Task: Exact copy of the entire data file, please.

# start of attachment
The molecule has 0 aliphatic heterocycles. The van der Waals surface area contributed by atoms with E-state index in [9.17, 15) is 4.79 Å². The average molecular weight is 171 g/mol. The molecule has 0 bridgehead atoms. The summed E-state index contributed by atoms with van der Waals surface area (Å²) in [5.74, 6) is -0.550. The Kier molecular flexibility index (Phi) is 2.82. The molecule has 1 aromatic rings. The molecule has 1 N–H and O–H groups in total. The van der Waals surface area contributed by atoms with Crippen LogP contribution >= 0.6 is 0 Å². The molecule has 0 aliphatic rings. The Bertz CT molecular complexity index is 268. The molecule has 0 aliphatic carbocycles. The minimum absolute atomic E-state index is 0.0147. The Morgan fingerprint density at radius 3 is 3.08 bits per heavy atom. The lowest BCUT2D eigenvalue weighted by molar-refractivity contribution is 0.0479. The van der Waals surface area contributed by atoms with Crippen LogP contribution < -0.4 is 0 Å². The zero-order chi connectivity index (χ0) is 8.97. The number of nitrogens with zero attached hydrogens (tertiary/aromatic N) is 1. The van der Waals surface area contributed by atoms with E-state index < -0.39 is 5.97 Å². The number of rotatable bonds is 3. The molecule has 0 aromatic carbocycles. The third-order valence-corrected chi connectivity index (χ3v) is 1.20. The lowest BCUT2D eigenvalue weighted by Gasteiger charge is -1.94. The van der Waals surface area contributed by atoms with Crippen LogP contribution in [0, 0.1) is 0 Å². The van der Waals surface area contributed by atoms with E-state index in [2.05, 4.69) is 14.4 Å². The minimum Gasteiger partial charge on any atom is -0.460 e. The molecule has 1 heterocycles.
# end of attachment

The molecule has 0 aliphatic heterocycles. The van der Waals surface area contributed by atoms with E-state index in [9.17, 15) is 4.79 Å². The average molecular weight is 171 g/mol. The molecule has 0 bridgehead atoms. The summed E-state index contributed by atoms with van der Waals surface area (Å²) in [5.74, 6) is -0.550. The Kier molecular flexibility index (Phi) is 2.82. The molecule has 1 aromatic rings. The molecule has 1 N–H and O–H groups in total. The van der Waals surface area contributed by atoms with Crippen LogP contribution >= 0.6 is 0 Å². The molecule has 0 aliphatic rings. The Bertz CT molecular complexity index is 268. The molecule has 0 aliphatic carbocycles. The minimum absolute atomic E-state index is 0.0147. The Morgan fingerprint density at radius 3 is 3.08 bits per heavy atom. The lowest BCUT2D eigenvalue weighted by molar-refractivity contribution is 0.0479. The van der Waals surface area contributed by atoms with Crippen LogP contribution < -0.4 is 0 Å². The zero-order chi connectivity index (χ0) is 8.97. The number of nitrogens with zero attached hydrogens (tertiary/aromatic N) is 1. The van der Waals surface area contributed by atoms with E-state index < -0.39 is 5.97 Å². The number of rotatable bonds is 3. The molecule has 0 aromatic carbocycles. The third-order valence-corrected chi connectivity index (χ3v) is 1.20. The lowest BCUT2D eigenvalue weighted by Gasteiger charge is -1.94. The van der Waals surface area contributed by atoms with Crippen LogP contribution in [0, 0.1) is 0 Å². The van der Waals surface area contributed by atoms with E-state index in [2.05, 4.69) is 14.4 Å². The minimum Gasteiger partial charge on any atom is -0.460 e. The molecule has 1 heterocycles.